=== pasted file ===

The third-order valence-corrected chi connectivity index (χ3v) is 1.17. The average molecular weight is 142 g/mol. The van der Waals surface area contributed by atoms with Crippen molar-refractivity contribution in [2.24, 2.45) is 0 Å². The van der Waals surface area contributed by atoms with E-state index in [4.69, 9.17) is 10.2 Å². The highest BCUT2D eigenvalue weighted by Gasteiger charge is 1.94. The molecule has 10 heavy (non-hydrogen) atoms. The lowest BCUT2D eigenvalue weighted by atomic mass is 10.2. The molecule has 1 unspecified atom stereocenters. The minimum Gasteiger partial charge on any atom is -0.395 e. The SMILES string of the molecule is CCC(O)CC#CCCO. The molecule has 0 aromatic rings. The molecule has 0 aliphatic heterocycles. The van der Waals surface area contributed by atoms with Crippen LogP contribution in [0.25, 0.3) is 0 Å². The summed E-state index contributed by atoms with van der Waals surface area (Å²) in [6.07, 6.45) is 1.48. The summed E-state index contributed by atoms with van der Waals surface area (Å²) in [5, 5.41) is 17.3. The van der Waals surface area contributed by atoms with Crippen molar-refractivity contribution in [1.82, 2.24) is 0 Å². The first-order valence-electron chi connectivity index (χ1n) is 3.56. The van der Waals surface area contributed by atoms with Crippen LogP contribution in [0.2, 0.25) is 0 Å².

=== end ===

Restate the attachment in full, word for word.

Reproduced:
The third-order valence-corrected chi connectivity index (χ3v) is 1.17. The average molecular weight is 142 g/mol. The van der Waals surface area contributed by atoms with Crippen molar-refractivity contribution in [2.24, 2.45) is 0 Å². The van der Waals surface area contributed by atoms with E-state index in [4.69, 9.17) is 10.2 Å². The highest BCUT2D eigenvalue weighted by Gasteiger charge is 1.94. The molecule has 10 heavy (non-hydrogen) atoms. The lowest BCUT2D eigenvalue weighted by atomic mass is 10.2. The molecule has 1 unspecified atom stereocenters. The minimum Gasteiger partial charge on any atom is -0.395 e. The SMILES string of the molecule is CCC(O)CC#CCCO. The molecule has 0 aromatic rings. The molecule has 0 aliphatic heterocycles. The van der Waals surface area contributed by atoms with Crippen LogP contribution in [0.25, 0.3) is 0 Å². The summed E-state index contributed by atoms with van der Waals surface area (Å²) in [6.07, 6.45) is 1.48. The summed E-state index contributed by atoms with van der Waals surface area (Å²) in [5, 5.41) is 17.3. The van der Waals surface area contributed by atoms with Crippen molar-refractivity contribution in [1.82, 2.24) is 0 Å². The first-order valence-electron chi connectivity index (χ1n) is 3.56. The van der Waals surface area contributed by atoms with Crippen LogP contribution in [0.2, 0.25) is 0 Å².